Twenty-four of the 166 detainees at the Guantanamo Bay camp in Cuba are said to be on a hunger strike, but maybe not in the truest definition of the phrase.
In a briefing with Pentagon reporters today, Gen. John Kelly, the commander of U.S. Southern Command, described it more as "hunger strike-lite." He labeled as "nonsense" claims by some of the detainees' attorneys that the hunger strike is in response to the mishandling of Korans at the facility.
"Generally speaking, we think about 24 of them are on, say, hunger strike-lite, where they're eating a bit but not a lot," Kelly said. "But they've declared that they're not eating."
He said Guantanamo handlers define a hunger strike as missing nine meals in a row.
Kelly says the 24 detainees have declared they are on a hunger strike either because they have decided "that they need to be heard perhaps more than they have been" or in a bid to "regain some attention."
He explained that detainees at Guantanamo are held in individual cells or in a communal setting. The detainees housed in the cells receive individual meals but those in the communal setting receive food provided in bulk.
"Often, it's semi-prepared, sometimes not prepared, they prepare it themselves to their own taste and whatnot," Kelly said. "So it's kind of hard for us to say that, you know, detainee number one, two, whatever, is not eating nine meals in a row. And we have observation into the communal area and into the cells and we can see what they're up to and all."
Of the claims that Korans were mishandled by Guantanamo personnel in recent weeks, Kelly said, "It's nonsense. There's absolutely no mishandling of the Korans."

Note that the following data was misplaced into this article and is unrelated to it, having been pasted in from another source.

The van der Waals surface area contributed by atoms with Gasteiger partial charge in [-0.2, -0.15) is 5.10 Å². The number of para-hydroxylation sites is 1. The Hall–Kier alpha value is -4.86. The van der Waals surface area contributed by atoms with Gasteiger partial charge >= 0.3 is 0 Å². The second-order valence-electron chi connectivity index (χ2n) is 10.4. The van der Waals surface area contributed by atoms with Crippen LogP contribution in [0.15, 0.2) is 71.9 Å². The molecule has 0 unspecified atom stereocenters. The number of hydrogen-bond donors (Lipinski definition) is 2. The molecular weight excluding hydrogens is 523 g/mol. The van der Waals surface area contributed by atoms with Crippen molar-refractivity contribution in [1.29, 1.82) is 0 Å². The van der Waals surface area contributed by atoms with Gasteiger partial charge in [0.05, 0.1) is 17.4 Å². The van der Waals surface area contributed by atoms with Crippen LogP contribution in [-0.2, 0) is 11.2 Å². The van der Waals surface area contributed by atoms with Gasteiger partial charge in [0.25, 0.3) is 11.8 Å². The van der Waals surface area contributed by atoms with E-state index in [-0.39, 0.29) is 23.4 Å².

He said there is nothing wrong with non-Muslims handling a Koran. He described how several times during his deployments to Iraq he was presented with copies of the Koran as gifts.
That said, he said Guantanamo officials ensure that the only personnel who can touch a Koran are the Muslim translators who work there. "No way has a Koran in any way, shape or form been in any way abused or mistreated, so their claims are nonsense," he said.
Kelly seemed to attribute the detainees' actions to a combination of factors, namely that Guantanamo is not mentioned publicly by the Obama administration these days. Other than participating in the hunger strike, he said, the detainees did not seem to be "acting out in any way that's really unusual for them."
There are eight detainees who are routinely force fed but don't seem to be on real hunger strikes, he said. "We have eight of the detainees that present themselves daily, calmly and in totally cooperative way to be fed through a tube.
"We also know they're eating when they're in the cells. And I think that's just in their cases, just their attempt at some level of resistance to demonstrate their displeasure at what's going on. So that's the way we see it."